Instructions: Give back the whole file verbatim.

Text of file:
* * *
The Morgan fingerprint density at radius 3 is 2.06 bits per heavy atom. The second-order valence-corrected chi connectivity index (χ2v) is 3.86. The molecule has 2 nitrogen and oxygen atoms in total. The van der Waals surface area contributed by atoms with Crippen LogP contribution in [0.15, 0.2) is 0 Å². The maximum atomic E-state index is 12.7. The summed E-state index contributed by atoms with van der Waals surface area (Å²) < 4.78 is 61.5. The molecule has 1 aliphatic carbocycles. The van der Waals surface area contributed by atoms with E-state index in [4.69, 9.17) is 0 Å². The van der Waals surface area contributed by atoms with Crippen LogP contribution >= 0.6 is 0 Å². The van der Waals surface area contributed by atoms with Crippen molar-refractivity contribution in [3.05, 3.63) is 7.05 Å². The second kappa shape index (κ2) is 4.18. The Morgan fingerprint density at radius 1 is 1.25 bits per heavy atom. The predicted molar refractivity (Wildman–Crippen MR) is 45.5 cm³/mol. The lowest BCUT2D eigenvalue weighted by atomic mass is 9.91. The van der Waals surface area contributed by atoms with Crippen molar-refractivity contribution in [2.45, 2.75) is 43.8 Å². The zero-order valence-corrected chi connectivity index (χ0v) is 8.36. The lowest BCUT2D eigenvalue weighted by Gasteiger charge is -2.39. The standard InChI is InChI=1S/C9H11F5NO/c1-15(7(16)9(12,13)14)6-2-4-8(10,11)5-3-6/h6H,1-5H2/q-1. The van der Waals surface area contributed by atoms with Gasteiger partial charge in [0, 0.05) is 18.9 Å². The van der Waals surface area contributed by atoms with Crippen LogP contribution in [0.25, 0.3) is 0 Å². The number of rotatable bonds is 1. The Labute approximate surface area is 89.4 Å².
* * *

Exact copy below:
The Morgan fingerprint density at radius 3 is 2.06 bits per heavy atom. The second-order valence-corrected chi connectivity index (χ2v) is 3.86. The molecule has 2 nitrogen and oxygen atoms in total. The van der Waals surface area contributed by atoms with Crippen LogP contribution in [0.15, 0.2) is 0 Å². The maximum atomic E-state index is 12.7. The summed E-state index contributed by atoms with van der Waals surface area (Å²) < 4.78 is 61.5. The molecule has 1 aliphatic carbocycles. The van der Waals surface area contributed by atoms with E-state index in [4.69, 9.17) is 0 Å². The van der Waals surface area contributed by atoms with Crippen LogP contribution >= 0.6 is 0 Å². The van der Waals surface area contributed by atoms with Crippen molar-refractivity contribution in [3.05, 3.63) is 7.05 Å². The second kappa shape index (κ2) is 4.18. The Morgan fingerprint density at radius 1 is 1.25 bits per heavy atom. The predicted molar refractivity (Wildman–Crippen MR) is 45.5 cm³/mol. The lowest BCUT2D eigenvalue weighted by atomic mass is 9.91. The van der Waals surface area contributed by atoms with Crippen molar-refractivity contribution in [2.45, 2.75) is 43.8 Å². The zero-order valence-corrected chi connectivity index (χ0v) is 8.36. The lowest BCUT2D eigenvalue weighted by Gasteiger charge is -2.39. The standard InChI is InChI=1S/C9H11F5NO/c1-15(7(16)9(12,13)14)6-2-4-8(10,11)5-3-6/h6H,1-5H2/q-1. The van der Waals surface area contributed by atoms with Gasteiger partial charge in [0, 0.05) is 18.9 Å². The van der Waals surface area contributed by atoms with Crippen LogP contribution in [0.25, 0.3) is 0 Å². The number of rotatable bonds is 1. The Labute approximate surface area is 89.4 Å².